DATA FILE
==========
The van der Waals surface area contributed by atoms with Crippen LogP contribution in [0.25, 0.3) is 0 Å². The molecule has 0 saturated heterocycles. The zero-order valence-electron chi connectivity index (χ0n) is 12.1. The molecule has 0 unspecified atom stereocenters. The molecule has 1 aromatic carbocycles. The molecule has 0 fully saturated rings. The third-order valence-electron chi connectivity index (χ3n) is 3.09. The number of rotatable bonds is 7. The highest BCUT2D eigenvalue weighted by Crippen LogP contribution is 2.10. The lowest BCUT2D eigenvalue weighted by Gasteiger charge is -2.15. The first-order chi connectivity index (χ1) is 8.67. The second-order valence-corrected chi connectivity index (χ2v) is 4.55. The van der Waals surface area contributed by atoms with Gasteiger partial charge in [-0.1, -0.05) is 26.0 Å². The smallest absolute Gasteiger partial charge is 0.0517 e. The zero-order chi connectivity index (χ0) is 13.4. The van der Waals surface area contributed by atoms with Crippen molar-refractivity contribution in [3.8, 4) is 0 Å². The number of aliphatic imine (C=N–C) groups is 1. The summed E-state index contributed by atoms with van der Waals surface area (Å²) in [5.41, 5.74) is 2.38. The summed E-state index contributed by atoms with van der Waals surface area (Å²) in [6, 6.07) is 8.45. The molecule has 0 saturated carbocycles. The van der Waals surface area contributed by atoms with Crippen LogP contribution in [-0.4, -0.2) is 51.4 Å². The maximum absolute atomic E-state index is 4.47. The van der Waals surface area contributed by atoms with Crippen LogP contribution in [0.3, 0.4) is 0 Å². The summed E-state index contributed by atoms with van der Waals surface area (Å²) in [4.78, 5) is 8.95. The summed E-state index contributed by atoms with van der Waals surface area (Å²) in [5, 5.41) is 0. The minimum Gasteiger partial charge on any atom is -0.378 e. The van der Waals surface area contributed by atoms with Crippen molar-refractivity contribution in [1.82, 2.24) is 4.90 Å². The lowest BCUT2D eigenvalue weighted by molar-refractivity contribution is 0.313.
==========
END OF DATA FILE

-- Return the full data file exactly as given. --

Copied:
The van der Waals surface area contributed by atoms with Crippen LogP contribution in [0.25, 0.3) is 0 Å². The molecule has 0 saturated heterocycles. The zero-order valence-electron chi connectivity index (χ0n) is 12.1. The molecule has 0 unspecified atom stereocenters. The molecule has 1 aromatic carbocycles. The molecule has 0 fully saturated rings. The third-order valence-electron chi connectivity index (χ3n) is 3.09. The number of rotatable bonds is 7. The highest BCUT2D eigenvalue weighted by Crippen LogP contribution is 2.10. The lowest BCUT2D eigenvalue weighted by Gasteiger charge is -2.15. The first-order chi connectivity index (χ1) is 8.67. The second-order valence-corrected chi connectivity index (χ2v) is 4.55. The van der Waals surface area contributed by atoms with Gasteiger partial charge in [-0.1, -0.05) is 26.0 Å². The smallest absolute Gasteiger partial charge is 0.0517 e. The zero-order chi connectivity index (χ0) is 13.4. The van der Waals surface area contributed by atoms with Crippen molar-refractivity contribution in [3.8, 4) is 0 Å². The number of aliphatic imine (C=N–C) groups is 1. The summed E-state index contributed by atoms with van der Waals surface area (Å²) in [5.41, 5.74) is 2.38. The summed E-state index contributed by atoms with van der Waals surface area (Å²) in [6, 6.07) is 8.45. The molecule has 0 saturated carbocycles. The van der Waals surface area contributed by atoms with Crippen LogP contribution in [-0.4, -0.2) is 51.4 Å². The maximum absolute atomic E-state index is 4.47. The van der Waals surface area contributed by atoms with Crippen LogP contribution in [0.3, 0.4) is 0 Å². The summed E-state index contributed by atoms with van der Waals surface area (Å²) in [4.78, 5) is 8.95. The summed E-state index contributed by atoms with van der Waals surface area (Å²) in [5, 5.41) is 0. The minimum Gasteiger partial charge on any atom is -0.378 e. The van der Waals surface area contributed by atoms with Crippen molar-refractivity contribution in [1.82, 2.24) is 4.90 Å². The lowest BCUT2D eigenvalue weighted by molar-refractivity contribution is 0.313.